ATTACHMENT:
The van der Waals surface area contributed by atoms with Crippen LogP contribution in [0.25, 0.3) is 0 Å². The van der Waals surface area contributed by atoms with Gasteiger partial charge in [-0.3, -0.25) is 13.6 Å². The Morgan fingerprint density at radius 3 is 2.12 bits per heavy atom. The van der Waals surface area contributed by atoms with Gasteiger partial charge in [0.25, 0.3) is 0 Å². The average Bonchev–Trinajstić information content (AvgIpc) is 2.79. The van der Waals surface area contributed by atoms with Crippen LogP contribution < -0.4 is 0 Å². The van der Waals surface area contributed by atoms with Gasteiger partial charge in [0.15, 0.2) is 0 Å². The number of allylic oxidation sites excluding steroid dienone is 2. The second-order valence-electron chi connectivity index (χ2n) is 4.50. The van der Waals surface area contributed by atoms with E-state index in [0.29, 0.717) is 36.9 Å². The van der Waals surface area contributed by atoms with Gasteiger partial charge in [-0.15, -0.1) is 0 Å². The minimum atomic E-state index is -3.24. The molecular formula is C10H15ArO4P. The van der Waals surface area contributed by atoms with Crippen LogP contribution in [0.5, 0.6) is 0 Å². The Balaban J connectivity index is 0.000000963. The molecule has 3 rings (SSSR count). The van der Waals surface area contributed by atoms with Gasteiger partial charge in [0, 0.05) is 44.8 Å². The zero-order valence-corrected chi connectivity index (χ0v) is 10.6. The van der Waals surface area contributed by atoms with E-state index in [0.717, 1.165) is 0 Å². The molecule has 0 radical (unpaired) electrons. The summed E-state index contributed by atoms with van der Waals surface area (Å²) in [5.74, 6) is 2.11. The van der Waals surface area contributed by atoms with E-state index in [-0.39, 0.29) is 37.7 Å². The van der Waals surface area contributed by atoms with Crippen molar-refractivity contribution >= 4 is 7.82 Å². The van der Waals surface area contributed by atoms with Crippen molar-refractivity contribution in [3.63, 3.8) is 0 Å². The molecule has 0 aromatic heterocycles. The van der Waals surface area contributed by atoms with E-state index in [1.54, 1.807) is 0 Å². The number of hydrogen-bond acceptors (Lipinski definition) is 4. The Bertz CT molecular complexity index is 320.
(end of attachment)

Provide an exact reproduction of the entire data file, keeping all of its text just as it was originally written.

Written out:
The van der Waals surface area contributed by atoms with Crippen LogP contribution in [0.25, 0.3) is 0 Å². The van der Waals surface area contributed by atoms with Gasteiger partial charge in [-0.3, -0.25) is 13.6 Å². The Morgan fingerprint density at radius 3 is 2.12 bits per heavy atom. The van der Waals surface area contributed by atoms with Gasteiger partial charge in [0.25, 0.3) is 0 Å². The average Bonchev–Trinajstić information content (AvgIpc) is 2.79. The van der Waals surface area contributed by atoms with Crippen LogP contribution < -0.4 is 0 Å². The van der Waals surface area contributed by atoms with Gasteiger partial charge in [0.15, 0.2) is 0 Å². The number of allylic oxidation sites excluding steroid dienone is 2. The second-order valence-electron chi connectivity index (χ2n) is 4.50. The van der Waals surface area contributed by atoms with E-state index in [0.29, 0.717) is 36.9 Å². The van der Waals surface area contributed by atoms with Gasteiger partial charge in [-0.15, -0.1) is 0 Å². The minimum atomic E-state index is -3.24. The molecular formula is C10H15ArO4P. The van der Waals surface area contributed by atoms with Crippen LogP contribution in [0.5, 0.6) is 0 Å². The Balaban J connectivity index is 0.000000963. The molecule has 3 rings (SSSR count). The van der Waals surface area contributed by atoms with Gasteiger partial charge in [0, 0.05) is 44.8 Å². The zero-order valence-corrected chi connectivity index (χ0v) is 10.6. The van der Waals surface area contributed by atoms with E-state index in [0.717, 1.165) is 0 Å². The molecule has 0 radical (unpaired) electrons. The summed E-state index contributed by atoms with van der Waals surface area (Å²) in [5.74, 6) is 2.11. The van der Waals surface area contributed by atoms with E-state index in [-0.39, 0.29) is 37.7 Å². The van der Waals surface area contributed by atoms with Crippen molar-refractivity contribution >= 4 is 7.82 Å². The van der Waals surface area contributed by atoms with Crippen molar-refractivity contribution in [3.63, 3.8) is 0 Å². The molecule has 0 aromatic heterocycles. The van der Waals surface area contributed by atoms with E-state index in [1.54, 1.807) is 0 Å². The number of hydrogen-bond acceptors (Lipinski definition) is 4. The Bertz CT molecular complexity index is 320.